What’s harder? Changing, or not changing? In the 25-plus years I’ve worked with subject matter experts (SMEs) on proposals, I can attribute almost all initial pushback to resistance to change. Who wants more work if they don’t have time to complete what’s already on their plate? But the fact of the matter is that a proposal program powered by RFP process automation and a continuously updated Content Library makes changing easier than not changing.
Before I launch into how to get internal and external SMEs excited about the RFP process, I want to call out a recurring theme that echoes through all of the tips: Respect their time. SMEs already have daily calendars chock full of responsibilities, such as solving engineering issues, dealing with clients, and creating demos.
Requesting their help with responses to any RFx (RFP, RFI, RFQ, DDQ, security questionnaire, etc.) is you asking them to repurpose some of that valuable time. But you need their help to complete the RFP process. Your company needs the revenue. SMEs need the company. In the circle of your company’s success lifecycle, the greater the SME involvement and enthusiasm, the easier your job will be.
#1: Control comms chaos
SMEs already get too many emails that are easily lost or deleted. Overloading SMEs with multiple emails frustrates them because they don’t know which are the most current, especially if they’re trying to respond from an airplane, client site, or conference. RFP automation software that streamlines the RFP process provides a personalized dashboard of the most current action items. Most importantly, it gives SMEs a single source of truth to eliminate confusion, and they’ll thank you for protecting their inbox.
#2: Do the heavy lifting for them
A proposal team should be able to complete 70-80% of a response using an RFP Content Library (see tips 3 and 5). Then set up SMEs as reviewers to save time and avoid having them answer the same question multiple times.
With the right RFP automation software, you can reduce the burden on SMEs with functionality such as robust search options, marketing-approved templates, and targeted action items. One important reminder: SMEs—like many of us—are resistant to change. Any change you make—even if it’s being done to simplify their lives—has to be quick to learn and to show value. Don’t hesitate to kick off the RFP process with a quick 30-minute training session and a one-page how-to guide for easy reference.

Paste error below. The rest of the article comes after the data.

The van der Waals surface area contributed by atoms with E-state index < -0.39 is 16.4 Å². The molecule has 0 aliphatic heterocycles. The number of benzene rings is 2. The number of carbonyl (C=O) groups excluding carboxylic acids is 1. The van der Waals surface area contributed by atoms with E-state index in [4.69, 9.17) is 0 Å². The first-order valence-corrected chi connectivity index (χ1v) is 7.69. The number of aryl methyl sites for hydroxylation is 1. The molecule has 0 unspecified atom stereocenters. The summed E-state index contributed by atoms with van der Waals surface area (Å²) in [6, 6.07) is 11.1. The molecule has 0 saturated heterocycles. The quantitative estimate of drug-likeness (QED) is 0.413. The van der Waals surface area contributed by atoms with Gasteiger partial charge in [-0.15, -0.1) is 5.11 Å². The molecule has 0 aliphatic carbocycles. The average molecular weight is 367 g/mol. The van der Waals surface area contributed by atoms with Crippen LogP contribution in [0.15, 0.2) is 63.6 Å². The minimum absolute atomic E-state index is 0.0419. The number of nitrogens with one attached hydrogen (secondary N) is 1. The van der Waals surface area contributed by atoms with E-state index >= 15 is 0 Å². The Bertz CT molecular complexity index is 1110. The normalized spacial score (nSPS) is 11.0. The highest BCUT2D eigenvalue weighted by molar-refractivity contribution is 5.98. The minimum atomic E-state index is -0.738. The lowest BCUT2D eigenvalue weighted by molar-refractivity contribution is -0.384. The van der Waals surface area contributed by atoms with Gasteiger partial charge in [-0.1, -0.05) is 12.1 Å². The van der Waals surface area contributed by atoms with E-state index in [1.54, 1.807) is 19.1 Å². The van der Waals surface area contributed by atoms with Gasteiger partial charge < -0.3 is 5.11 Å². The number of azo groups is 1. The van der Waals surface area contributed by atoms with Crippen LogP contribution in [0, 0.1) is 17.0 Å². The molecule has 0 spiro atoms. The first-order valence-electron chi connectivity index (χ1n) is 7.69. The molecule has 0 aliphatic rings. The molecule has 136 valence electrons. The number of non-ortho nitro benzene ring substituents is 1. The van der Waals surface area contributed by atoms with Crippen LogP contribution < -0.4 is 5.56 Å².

#3: Update the RFP Content Library on a regular cadence
If you’re already using RFP automation software, then take full advantage of the RFP Content Library. When you get an answer from an SME, add it to the database immediately. SMEs will remember that they have already answered a question. They see asking them to repeat an answer as a lack of respect for their time. It’s better to have them review the answer for accuracy than to start with a blank page.
#4: Point out how they control their own destiny
If you are downselected or win an RFP, then SMEs will be first onsite, which means if there were any mistakes in the RFP response, they have to answer for them. If the new client reads that your product or service will do “X”, then SMEs are onsite having to explain why that’s not the case. Help SMEs understand that their involvement ensures a smoother transition and more positive client interaction.
#5: Sell the benefits of content audits
The more up to date the Content Library, the more your proposal team can complete automatically, and the easier SME lives will be during live proposals.
Use this carrot often, but even when you’re updating existing content in the Content Library on a cyclical basis, remember tip #2 (do the heavy lifting). SMEs are not grammar gurus, and it will be easier for them to deliver content in their language. It’s up to you or your content/proposal team to wordsmith it.
When you start a content audit, it can be daunting. Prioritize what’s used most. Don’t force SMEs to review rarely used or unused content. Have a kickoff meeting with SMEs and their managers to document the process and illustrate how you’re making it as easy as possible for them. They need to see that you have as much skin in the game, or more, as they do.
#6: Be transparent with external SMEs
With internal SMEs, I can go to their manager if they refuse to participate. I don’t have that luxury with external SMEs. Provide the same courtesies of communication and heavy lifting that you offer internal SMEs. RFP automation software should include “guest” functionality to give them access.
When you’re working with guests, make sure to give them as much notice as possible. And, when you do need their help, make it as easy as possible. Send them a short, single-page (front and back) PDF of instructions on how to use your RFP automation solution of choice. And definitely leverage the comments function so they know exactly what they need to do.
The big thing you need to pay attention to is content audits. Communicate ahead of time that you’re going to keep their content in the RFP Content Library. However, you won’t bother them to review it until their portion of the solution is proposed. They need to know that when you contact them, you’re doing so because there’s real business value potential at stake.
#7: Recognize the effort
Recognize SMEs for spending their valuable time on your RFP response! If your company doesn’t have a recognition system, then expense a $10 Starbucks card. They deserve it, and they appreciate it.
Give respect, earn respect
Remember, if your primary responsibility is to respond to a proposal, then SMEs are your most precious resource. Without them, you’re a quarterback without an offensive line…a pilot without landing gear…a tree with no roots…a musher with no dogs…you get the idea.
To learn more about streamlining your RFP process to make life easier on SMEs, schedule a demo.